It was noted across dozens of outlets over the weekend that the third quarter of 2011 was the worst for U.S. stocks since the fourth quarter of 2008. Well, the fourth quarter of 2011 is off to a savage start as the Dow Jones Industrial Average looked on Monday with 2.4% loss. That is good by comparison to the loss of nearly 3% for the S&P 500 and the loss of more than 3% for the Nasdaq. The Russell 2000 plunged 5.4%.

Stats Table #1

A combination of recession and Greek default fears gripped the market today, but there were actually a couple of decent economic reports out here in the U.S. The Commerce Department said construction spending climbed 1.4% in August following a 1.4% drop in July. Private construction increased 0.4% in August while residential building jumped 0.7%.

The banner report, sort of, was the September reading on the Institute for Supply Management's factory index, rose to 51.6 last month from 50.6 in August. Economists expected a September reading of 50.5. New orders were flat, but employment inched higher, so this was arguably a good news/bad news report. Still, readings above 50 signal expansion, but stocks acted as if the ISM number was zero.

ISM Table

About the only thing that worked from the long side today was gold. Silver followed suit as well. Gold futures climbed for a second straight session as Greece's woes once again spurred demand. September was the worst month for gold since October 2008, but if any asset class can be counted on to bounce higher from an oversold condition these days, it would be gold.

On Sept. 30, holdings in gold-backed exchange-traded products rose 0.2 percent, the first increase in a week, to 2,213.6 metric tons, according to data compiled by Bloomberg. That is a relevant anecdote, but what should accompany that is the fact that ETFs backed by physical gold saw little in the way of outflows during the yellow metal's September correction. Translation: It was hedge funds and other speculators selling gold futures contracts to cover bad bets elsewhere that drove gold prices, not a fundamental change in the gold story. Gold Chart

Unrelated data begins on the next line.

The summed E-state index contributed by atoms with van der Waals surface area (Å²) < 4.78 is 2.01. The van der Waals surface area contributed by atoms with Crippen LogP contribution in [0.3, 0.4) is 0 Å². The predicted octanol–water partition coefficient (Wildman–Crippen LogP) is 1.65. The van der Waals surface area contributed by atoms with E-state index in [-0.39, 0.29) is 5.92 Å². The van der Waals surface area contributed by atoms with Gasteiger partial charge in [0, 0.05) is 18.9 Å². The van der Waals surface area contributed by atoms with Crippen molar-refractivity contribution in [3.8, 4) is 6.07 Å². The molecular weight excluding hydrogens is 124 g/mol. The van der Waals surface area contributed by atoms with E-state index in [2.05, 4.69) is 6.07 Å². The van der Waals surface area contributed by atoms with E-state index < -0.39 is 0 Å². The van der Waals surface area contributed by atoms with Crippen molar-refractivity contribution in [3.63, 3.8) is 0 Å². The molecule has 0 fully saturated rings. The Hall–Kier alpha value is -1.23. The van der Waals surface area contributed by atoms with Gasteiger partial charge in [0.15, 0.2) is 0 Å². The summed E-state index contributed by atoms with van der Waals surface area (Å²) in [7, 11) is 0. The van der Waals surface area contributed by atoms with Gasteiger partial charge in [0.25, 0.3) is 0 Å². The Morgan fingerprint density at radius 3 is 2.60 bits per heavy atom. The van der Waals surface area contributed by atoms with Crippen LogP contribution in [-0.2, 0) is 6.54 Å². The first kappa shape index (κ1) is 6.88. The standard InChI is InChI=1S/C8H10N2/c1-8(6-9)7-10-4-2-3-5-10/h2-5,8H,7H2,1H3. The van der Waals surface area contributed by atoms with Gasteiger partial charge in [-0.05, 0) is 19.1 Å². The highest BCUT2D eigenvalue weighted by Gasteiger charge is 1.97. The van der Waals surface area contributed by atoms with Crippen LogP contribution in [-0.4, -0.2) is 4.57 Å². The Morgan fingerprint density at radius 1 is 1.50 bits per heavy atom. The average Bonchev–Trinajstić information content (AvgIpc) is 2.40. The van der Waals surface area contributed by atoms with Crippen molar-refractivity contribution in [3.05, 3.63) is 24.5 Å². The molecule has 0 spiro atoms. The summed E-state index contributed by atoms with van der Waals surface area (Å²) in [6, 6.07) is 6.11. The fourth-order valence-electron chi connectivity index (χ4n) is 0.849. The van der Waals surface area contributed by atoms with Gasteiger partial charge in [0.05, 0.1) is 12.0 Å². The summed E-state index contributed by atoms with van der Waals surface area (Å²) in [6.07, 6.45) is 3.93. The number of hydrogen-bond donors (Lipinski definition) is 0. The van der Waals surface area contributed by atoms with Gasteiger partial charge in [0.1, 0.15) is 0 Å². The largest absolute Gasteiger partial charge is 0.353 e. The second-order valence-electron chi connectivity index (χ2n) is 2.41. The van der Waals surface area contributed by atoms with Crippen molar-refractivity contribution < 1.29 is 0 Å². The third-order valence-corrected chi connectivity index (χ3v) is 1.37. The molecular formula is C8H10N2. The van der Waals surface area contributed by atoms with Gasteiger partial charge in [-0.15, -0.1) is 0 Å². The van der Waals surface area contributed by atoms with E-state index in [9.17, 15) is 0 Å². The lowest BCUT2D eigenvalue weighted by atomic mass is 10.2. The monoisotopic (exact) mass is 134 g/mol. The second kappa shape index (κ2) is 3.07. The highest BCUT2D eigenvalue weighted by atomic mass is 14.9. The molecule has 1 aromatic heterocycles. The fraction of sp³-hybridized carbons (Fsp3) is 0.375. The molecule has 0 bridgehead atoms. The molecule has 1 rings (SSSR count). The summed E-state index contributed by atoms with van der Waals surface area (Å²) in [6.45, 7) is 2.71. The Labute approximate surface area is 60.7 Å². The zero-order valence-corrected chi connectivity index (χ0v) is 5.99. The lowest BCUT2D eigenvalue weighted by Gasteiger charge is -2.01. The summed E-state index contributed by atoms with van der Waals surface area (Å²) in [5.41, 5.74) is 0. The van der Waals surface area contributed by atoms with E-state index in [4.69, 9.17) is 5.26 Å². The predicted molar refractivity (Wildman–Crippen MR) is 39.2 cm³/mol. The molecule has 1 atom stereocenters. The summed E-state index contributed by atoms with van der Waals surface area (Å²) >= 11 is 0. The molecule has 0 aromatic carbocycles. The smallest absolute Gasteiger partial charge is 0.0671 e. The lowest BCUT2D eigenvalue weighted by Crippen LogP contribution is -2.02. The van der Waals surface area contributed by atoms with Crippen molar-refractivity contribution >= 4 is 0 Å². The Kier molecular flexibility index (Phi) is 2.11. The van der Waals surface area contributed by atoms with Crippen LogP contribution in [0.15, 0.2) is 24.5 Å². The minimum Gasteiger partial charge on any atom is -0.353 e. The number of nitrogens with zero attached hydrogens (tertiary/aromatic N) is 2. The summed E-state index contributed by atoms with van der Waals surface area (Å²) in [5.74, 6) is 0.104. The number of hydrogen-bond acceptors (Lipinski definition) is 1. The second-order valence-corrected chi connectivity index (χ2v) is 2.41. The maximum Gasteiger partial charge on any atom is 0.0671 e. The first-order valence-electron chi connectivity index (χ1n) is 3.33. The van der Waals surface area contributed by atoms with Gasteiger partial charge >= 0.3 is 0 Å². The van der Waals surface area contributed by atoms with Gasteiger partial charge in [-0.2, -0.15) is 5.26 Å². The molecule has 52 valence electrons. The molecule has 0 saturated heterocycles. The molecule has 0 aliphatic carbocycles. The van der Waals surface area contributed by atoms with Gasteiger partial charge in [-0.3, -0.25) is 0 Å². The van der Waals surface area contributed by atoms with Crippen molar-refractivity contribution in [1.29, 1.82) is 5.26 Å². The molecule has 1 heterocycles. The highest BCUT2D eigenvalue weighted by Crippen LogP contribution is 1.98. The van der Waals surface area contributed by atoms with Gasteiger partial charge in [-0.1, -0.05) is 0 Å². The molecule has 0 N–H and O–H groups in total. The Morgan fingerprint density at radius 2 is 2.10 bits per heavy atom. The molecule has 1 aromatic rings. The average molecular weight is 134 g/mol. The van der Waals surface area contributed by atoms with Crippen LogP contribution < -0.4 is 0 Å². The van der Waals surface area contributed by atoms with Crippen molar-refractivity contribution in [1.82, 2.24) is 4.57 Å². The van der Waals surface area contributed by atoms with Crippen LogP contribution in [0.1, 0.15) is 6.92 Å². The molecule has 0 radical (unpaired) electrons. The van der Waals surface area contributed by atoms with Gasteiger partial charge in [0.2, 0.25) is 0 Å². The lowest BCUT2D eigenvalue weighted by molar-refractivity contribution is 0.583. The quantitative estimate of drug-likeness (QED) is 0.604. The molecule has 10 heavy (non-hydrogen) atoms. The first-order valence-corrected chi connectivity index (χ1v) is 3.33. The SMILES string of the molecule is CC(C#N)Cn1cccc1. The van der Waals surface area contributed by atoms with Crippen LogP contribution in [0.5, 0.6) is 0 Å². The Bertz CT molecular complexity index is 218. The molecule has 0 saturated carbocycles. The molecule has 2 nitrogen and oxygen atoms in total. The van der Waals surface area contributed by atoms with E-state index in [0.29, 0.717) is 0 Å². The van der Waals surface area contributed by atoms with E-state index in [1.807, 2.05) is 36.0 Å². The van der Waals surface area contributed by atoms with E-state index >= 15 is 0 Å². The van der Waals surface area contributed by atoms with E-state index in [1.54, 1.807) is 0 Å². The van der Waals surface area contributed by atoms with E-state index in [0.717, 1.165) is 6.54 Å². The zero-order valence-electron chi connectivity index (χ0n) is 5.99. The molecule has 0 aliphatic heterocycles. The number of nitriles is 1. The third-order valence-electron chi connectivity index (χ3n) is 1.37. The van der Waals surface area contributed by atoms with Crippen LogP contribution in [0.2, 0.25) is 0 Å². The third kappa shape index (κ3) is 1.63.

Talk about not flying the friendly skies. Shares of AMR Corp. (AMR), the parent company of American Airlines, the third-largest U.S. carrier, plunged 33.1% on volume that was more than six times the daily average on speculation the company is burning through cash at alarming rate and may need to seek bankruptcy protection. AMR expected to end the third quarter with a cash and short-term investment balance of about $4.7 billion, including $475 million in restricted cash, Bloomberg News reported, citing an AMR filing.

The decline in AMR shares is made even more stunning by the fact that the stock was already down 62% for the year before the opening bell today. This is also the lowest the stock has been since May 2003 when it touched $2.10, the post-Sept. 11th low. American's stock is the worst-performer among the major U.S. airlines this year, not surprising given the company lost $286 million in the second quarter while most airlines were profitable.

Much is made of fuel costs as they pertain to airlines and there is no getting around the fact that fuel is number one operating cost for any airline. Logically, airlines benefit when oil prices fall, which they have been doing recently. This scenario underscores some major problems in American's business model because the U.S. Oil Fund (USO) was down 20% in the past three months before the start of trading today. Over the same time, AMR shares were down 45%.

Labor is still a major problem for airlines and as Barron's reported, American pilots are departing quickly because they want to lock in their pensions, which would be vulnerable in the event of a bankruptcy. The reality is compensation is another 800-pound gorilla for American and if the U.S. really is a free market economy, Uncle Sam would do well to stay out of this mess and let AMR rise or fall on its own merits.

AMR Chart

For one day at least, shares of Internet search provider Yahoo (YHOO) looked better compared to the broader market after Jack Ma, founder and CEO of Chinese e-commerce giant Alibaba, said his company would be interested in buying Yahoo. All of Yahoo, Ma said, not just the 40% stake in Alibaba currently owns.